Central European Mixed Forests Central European Mixed Forests Central European Mixed Forests Central European Mixed Forests

Image credits: (1) Courtesy of Robert Pastryk (2) Jacek Karczmarz, Creative Commons (3) Szeder Laszlo, Creative Commons (4) Lili M, Creative Commons

Central European Mixed Forests

The ecoregion’s land area is provided in units of 1,000 hectares. The protection goal is the Global Safety Net (GSN1) area for the given ecoregion. The protection level indicates the percentage of the GSN goal that is currently protected on a scale of 0-10. N/A means data is not available at this time.

Bioregion: European Interior Mixed Forests (PA12)

Realm: Western Eurasia

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States: Poland, Ukraine, Belarus, Germany, Romania, Russia, Lithuania, Czech Republic, Moldova, Austria

These expansive lowland plains play host to mystical oak forests, where remnant populations of European bison roam wild. Though much of the land now lay open as human-transformed meadows and pastures, swathes of natural woodland can still be found: the bewitching Białowieża Forest is one of the last large fragments of primeval forest in Europe. Greater-spotted and white-tailed eagles soar above its lofty canopies, where Norway spruce trees can reach an astonishing 50 m tall.

The flagship species of the Central European Mixed Forests ecoregion is the European bison (Bison bonasus)

Traversing the lowland plains of Northern Europe, this ecoregion spans large areas of Poland, Belarus, Lithuania, and Ukraine; small portions extend into Germany, Romania, Moldova, Austria, and the Russian Federation. There is a continental climate, which is most pronounced towards the East. Natural forests contain oak, European hornbeam, lime, and beech, though Norway spruce and European silver fir are common in the North.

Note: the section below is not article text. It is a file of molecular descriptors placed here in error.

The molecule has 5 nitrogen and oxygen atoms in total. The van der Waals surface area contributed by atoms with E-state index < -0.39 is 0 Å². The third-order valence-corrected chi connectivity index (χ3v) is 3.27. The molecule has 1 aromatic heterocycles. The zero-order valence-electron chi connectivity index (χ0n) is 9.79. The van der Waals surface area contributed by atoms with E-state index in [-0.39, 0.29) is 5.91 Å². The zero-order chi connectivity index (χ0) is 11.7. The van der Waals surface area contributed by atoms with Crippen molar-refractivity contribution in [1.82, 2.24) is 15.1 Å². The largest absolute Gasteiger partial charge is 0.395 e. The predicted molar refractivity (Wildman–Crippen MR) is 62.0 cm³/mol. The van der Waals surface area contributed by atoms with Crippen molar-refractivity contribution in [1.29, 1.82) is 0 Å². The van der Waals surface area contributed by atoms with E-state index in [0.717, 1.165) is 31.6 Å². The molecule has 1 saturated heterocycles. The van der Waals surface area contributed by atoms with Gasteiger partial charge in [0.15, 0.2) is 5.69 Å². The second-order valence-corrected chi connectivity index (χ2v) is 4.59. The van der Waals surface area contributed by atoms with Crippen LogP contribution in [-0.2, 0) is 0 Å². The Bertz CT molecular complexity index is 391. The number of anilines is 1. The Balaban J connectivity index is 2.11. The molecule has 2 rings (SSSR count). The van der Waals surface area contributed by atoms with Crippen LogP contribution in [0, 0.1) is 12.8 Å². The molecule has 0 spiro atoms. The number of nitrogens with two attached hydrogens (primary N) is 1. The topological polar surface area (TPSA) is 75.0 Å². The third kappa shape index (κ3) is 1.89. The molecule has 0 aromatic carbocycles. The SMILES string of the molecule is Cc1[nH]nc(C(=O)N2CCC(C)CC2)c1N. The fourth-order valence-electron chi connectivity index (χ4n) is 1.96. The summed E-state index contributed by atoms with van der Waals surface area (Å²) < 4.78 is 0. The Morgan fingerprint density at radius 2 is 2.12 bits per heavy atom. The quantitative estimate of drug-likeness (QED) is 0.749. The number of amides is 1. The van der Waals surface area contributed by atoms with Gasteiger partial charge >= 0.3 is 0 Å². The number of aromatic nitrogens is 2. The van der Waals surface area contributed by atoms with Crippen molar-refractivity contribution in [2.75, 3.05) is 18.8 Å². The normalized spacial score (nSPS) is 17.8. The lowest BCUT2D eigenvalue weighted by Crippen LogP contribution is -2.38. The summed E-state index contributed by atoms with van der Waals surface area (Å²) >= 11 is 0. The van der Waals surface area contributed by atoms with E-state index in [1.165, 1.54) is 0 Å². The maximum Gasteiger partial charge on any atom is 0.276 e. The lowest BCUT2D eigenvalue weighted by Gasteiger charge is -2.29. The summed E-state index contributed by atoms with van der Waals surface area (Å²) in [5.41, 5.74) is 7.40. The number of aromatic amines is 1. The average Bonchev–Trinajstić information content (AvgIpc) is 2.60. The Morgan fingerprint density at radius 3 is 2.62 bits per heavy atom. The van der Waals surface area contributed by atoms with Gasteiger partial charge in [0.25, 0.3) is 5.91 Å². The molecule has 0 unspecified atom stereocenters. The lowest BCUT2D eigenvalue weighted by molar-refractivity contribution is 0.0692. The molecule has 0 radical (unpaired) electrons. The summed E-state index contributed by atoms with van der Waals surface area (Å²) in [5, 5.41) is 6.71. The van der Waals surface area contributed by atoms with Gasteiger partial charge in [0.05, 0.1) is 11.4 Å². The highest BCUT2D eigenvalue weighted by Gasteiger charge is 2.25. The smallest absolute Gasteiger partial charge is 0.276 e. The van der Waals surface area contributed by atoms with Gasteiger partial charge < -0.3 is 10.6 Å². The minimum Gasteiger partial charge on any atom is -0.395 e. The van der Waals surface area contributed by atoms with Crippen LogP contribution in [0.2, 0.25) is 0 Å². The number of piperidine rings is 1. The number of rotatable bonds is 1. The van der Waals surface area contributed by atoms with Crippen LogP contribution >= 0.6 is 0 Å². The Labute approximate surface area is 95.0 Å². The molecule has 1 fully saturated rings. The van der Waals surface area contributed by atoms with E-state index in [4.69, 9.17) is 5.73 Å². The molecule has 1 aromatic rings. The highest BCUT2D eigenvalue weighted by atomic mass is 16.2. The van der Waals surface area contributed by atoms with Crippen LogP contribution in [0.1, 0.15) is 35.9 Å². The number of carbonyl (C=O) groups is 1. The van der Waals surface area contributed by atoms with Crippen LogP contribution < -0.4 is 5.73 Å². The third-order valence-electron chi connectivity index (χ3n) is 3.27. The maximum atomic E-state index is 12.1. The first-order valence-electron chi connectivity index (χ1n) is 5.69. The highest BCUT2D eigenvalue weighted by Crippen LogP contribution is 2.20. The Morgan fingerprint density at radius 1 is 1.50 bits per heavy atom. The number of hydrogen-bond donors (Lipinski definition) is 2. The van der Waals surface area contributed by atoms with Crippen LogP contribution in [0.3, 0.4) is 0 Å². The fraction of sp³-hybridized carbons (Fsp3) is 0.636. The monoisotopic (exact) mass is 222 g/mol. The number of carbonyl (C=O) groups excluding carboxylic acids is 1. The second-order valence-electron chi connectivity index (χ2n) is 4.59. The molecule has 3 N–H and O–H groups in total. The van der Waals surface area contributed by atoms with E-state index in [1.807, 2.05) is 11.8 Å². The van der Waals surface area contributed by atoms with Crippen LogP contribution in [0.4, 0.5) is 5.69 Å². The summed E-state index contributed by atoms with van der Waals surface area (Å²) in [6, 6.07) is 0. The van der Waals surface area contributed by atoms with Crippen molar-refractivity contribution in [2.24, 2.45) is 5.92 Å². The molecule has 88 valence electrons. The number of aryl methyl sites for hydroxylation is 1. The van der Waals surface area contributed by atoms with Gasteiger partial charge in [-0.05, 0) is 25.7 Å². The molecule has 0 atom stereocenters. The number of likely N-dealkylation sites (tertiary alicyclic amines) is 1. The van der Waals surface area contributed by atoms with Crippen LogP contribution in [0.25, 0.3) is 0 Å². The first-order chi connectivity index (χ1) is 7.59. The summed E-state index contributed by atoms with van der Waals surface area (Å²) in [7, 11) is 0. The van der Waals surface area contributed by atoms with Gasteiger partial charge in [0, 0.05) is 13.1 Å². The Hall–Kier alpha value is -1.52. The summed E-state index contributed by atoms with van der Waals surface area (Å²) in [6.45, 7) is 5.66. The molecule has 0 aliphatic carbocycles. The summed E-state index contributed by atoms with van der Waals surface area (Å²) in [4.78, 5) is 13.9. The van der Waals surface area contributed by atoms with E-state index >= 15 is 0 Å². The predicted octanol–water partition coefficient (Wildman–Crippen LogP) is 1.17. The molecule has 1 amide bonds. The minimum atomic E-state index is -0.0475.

Where the ground is waterlogged, black alder, downy birch, and thickets of willow prosper. Extensively planted and managed for its commercial value, Scots pine is now the most common tree species in the region; in Western Poland, it can constitute up to 90% of forest stands. 

Red deer. Image credit: Creative Commons

The white-backed woodpecker is a characteristic species of this ecoregion, requiring high-quality habitat: old-growth forest and large amounts of dead and dying trees. Its presence correlates well with other charismatic forest residents: brown bear, Eurasian lynx, grey wolf, and European bison. After World War I, European bison were extirpated across much of their home range, except for a small population in the Caucasus Mountains. 

Numerous reintroduction programs have since returned these primeval beasts to almost all countries of this ecoregion, with some 4,500 animals roaming in 51 free-ranging herds,, Other species of conservation concern include spotted souslik, pond bat, barbastelle, and black grouse. The level of endemism here is low, though an interesting phenomenon is the occurrence of boreal species such as cloudberry and dwarf birch in the Northern climes, remnant survivors of previous glaciation events.